AskPat 262 Episode Transcript
Pat Flynn: What's up, everybody? Pat Flynn here, and welcome to Episode 262 of AskPat. Thank you so much for joining me today.
If you have listened to the last two episodes this week, you will have noticed that by the end of the episode, I didn't really have a voice left. That's because the last week I lost my voice, and I'm just getting it back. However, today I feel so much better, and I suspect I will be able to last to the end of the episode without coughing in your face. Thank you so much for all of your patience with me getting my voice back. You know, it's hard to lose your voice when you're a podcaster. I'm really glad—I'm glad to be back.
Anyway, today we have a great question from Michelle. Before we get to that, I do want to thank today's sponsor, which is FreshBooks.com. An amazing, super-easy-to-use cloud accounting solution to help you with all of your business finances, and keeping all that stuff organized, especially when it comes around to tax season, and you just need a click of a few buttons to get all the reports you need to give to your CPA, or whoever's taking care of your taxes. Seriously, they have a mobile app that is so easy to use as well. You gotta check them out. Over 5 million users are using FreshBooks.com right now. You can be 5 million and one. You can try it out for 30 days for free by going to GetFreshBooks.com and enter “AskPat” in the “How did you hear about us?” section. Check it out there.
Thanks so much, and here is today's question from Michelle.
Michelle: Hey, Pat. It's Michelle. Thank you for all that you do. I've learned so much from you, and you have greatly impacted the way that I will do business. I appreciate you. Listen, here's my question. I'm a physician, and want to market some educational courses for other physicians. As you can imagine, that's serious business. I am not so serious; I'm much more laid back. I enjoy medicine, but I also enjoy laughing, and just doing regular stuff, and would like my website to reflect that. I'm wondering, how do I combine the two? I want physicians to have confidence in me and my courses, but I also want to draw them with nonscientific content. I'm wondering: on my website, should I have a menu tab that takes people from my not-so-serious website, to a URL that will offer my educational courses? I'm not sure how to set that up. I'm also concerned about penalties that I would get for back-linking to another site. The final question I have is related to curating content—not copying, but curating content, and the penalties that I might see from Google if I curated content on my website. Thank you for your help. You are awesome.
Pat Flynn: Michelle, thank you so much for the question. I really appreciate this, because I feel like a lot of brands could benefit from putting a little more personality, and injecting more of themselves, and some fun into their brand for sure. Now, yes, being a physician and physician education is serious stuff, but it doesn't always have to be serious. I think people can better connect with you if you put some of your personality, and some fun into the learning of it. I mean, I remember doing the same thing for GreenExamAcademy.com, in the content of my ebook, and on my website. I put a little bit of myself in there too; I wasn't afraid to put my picture up on there, and talk about the funny experiences I had while taking that exam, which is what that site was all about. I think you could do the same thing, and do it very, very well. I have some tips for you to help you combine the seriousness, with the fun, and the excitement, and the laidback style that you have, which of course I could relate to, 'cause I'm from California, and all of us, we wear flip flops all day long. Not really, but a lot of us do.
Now, here are some tips to help you combine the seriousness and the fun in what you're about to teach, or what you are teaching to other physicians, which I think is really cool. The first thing, one, number one rule is you want to make sure your content is always helpful. No matter what tone it's in, no matter what, maybe you put jokes in there, whatever. It has to be useful information. If it's not useful, it could be the funniest thing in the world, it's not going to help, and it's not going to do anybody any good; nobody's going to follow you, or spread the word of you and your brand. You want to make sure that the content that you have is always helpful. By far, number one, the most important rule.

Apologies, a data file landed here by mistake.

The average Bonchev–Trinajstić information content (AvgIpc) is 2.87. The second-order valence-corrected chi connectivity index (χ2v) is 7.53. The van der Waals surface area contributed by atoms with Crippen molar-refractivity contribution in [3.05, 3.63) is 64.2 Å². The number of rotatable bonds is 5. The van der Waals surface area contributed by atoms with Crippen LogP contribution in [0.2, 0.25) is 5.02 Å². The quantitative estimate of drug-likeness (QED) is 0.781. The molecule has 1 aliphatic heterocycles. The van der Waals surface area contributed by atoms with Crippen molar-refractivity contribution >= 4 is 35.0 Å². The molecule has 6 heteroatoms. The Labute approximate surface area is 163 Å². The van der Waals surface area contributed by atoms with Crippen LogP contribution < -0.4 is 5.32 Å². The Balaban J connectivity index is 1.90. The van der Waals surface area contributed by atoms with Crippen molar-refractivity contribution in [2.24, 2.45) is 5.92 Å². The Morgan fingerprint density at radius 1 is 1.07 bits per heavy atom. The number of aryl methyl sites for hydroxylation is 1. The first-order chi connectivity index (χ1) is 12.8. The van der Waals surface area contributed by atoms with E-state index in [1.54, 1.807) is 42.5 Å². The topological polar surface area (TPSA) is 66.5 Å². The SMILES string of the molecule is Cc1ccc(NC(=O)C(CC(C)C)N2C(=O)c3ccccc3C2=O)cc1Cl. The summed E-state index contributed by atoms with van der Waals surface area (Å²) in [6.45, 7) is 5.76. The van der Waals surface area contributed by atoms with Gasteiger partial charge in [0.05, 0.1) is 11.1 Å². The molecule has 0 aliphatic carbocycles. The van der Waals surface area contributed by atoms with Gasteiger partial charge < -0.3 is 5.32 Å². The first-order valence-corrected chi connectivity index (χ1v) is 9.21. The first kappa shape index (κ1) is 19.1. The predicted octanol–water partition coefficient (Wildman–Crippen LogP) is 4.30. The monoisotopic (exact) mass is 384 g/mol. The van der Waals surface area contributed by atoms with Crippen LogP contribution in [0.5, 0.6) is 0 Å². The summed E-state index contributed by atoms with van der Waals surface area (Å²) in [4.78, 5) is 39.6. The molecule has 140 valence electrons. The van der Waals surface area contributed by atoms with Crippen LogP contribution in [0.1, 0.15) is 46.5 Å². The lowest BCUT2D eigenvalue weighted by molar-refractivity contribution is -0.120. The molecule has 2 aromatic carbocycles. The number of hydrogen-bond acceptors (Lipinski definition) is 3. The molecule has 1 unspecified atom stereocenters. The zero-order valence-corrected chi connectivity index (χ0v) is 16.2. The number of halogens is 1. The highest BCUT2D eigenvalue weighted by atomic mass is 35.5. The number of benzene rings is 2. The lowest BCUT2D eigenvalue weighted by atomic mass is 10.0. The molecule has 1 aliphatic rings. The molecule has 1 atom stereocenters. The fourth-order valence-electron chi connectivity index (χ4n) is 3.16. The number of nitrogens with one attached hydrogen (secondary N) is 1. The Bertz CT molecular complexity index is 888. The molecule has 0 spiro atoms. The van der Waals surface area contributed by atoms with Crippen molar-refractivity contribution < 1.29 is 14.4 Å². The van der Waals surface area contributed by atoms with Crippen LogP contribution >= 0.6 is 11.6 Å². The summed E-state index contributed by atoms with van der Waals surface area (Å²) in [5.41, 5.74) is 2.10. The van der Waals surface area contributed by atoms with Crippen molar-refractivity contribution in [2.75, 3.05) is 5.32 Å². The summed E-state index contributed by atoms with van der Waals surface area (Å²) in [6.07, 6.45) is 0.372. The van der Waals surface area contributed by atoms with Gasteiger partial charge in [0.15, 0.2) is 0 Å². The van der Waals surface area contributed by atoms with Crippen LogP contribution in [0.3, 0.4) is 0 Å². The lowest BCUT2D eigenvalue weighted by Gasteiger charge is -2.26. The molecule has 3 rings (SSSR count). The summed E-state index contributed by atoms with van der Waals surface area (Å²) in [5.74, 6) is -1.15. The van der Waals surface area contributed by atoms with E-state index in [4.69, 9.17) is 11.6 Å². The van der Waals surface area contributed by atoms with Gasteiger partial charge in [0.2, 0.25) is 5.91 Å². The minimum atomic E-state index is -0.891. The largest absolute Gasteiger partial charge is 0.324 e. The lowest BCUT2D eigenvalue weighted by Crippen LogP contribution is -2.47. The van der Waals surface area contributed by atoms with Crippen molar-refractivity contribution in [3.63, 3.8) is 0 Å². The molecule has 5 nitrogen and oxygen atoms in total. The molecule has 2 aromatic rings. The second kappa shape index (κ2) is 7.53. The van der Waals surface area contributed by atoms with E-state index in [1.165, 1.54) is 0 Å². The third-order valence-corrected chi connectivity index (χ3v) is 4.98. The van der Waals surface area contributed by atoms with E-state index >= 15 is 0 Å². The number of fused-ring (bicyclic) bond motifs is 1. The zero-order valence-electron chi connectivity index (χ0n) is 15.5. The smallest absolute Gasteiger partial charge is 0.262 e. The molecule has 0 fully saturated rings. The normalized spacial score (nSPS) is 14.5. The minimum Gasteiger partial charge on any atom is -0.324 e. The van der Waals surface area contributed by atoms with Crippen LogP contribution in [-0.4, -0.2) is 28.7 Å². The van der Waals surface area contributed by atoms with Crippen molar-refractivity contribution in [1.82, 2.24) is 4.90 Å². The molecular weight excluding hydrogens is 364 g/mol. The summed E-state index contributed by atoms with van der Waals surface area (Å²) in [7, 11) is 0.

Just because it's helpful, doesn't mean it has to be like a college lecture after lunch where everybody falls asleep. It can be fun. The second piece of advice I have for you is to always make sure you put your own voice into it. Just be yourself. It doesn't have to be scholarly like you're at a podium like I said, at a lecture. Just speak. Be yourself. I use words like “awesome,” and “dude,” all the time. Maybe there's a few people out there who are disgusted by that; maybe there's some people out there who just know that's me and don't even pay attention to that anymore. You know, it's awesome because that's who I am, and if people aren't going to resonate with who I am, then I don't want them on my site. I want people to connect with me for who I am, and you want to do the same thing for you. You know what? There's nobody else like you, Michelle. For everybody out there listening, there's nobody else out there like you. You have to use you as your advantage. That's your number one advantage over everybody else in this world. It's the one thing you have over everybody else, and that is you, and your experiences, your voice, and your personality. Put your own voice into it, and it might take time for you when you start to open up a little bit, and be yourself in your content, whether it's blog content, podcast content, video content, or webinars. Some of those other ones, it's a little bit easier to kind of put yourself into it because you're recording yourself, like you're listening to me right now on my podcast, or when you watch my videos. You see my little quirks, and my hairs sticking up. I mean, that's all me, right? When it's just written word, it's a little bit harder.
Another piece of advice I would give you, and this is number three, is pay attention to and be conscious to sites that you resonate with. What do they do that you can really connect with? What sites do you keep coming back to, and why? You might find that they might have a few phrases that they say at the end of a lot of sentences, or have a certain way of delivering content that you can adopt for yourself too. Not to say that you should copy what they do, but just be inspired by the fact that they're doing something that is pulling you in. What could you do something similar to pull other people in as well? For me, I say things like “Cheers” at the end of all my content. I don't know where that came from; that just became who I am online and in my blog content. Now, it's funny: whenever I talk to people over email, I mean, they tend to end with “Cheers,” too, just because that's what I say. Again, like I say “awesome,” and “dude.” That's very SoCal of me, Southern California. People can connect with that. Maybe there's some sayings or things you say that make you unique, that you can inject into your content as well. Again, just paying attention to and being conscious of other sites that you resonate with, and figuring out why so you can adopt that for your own site as well.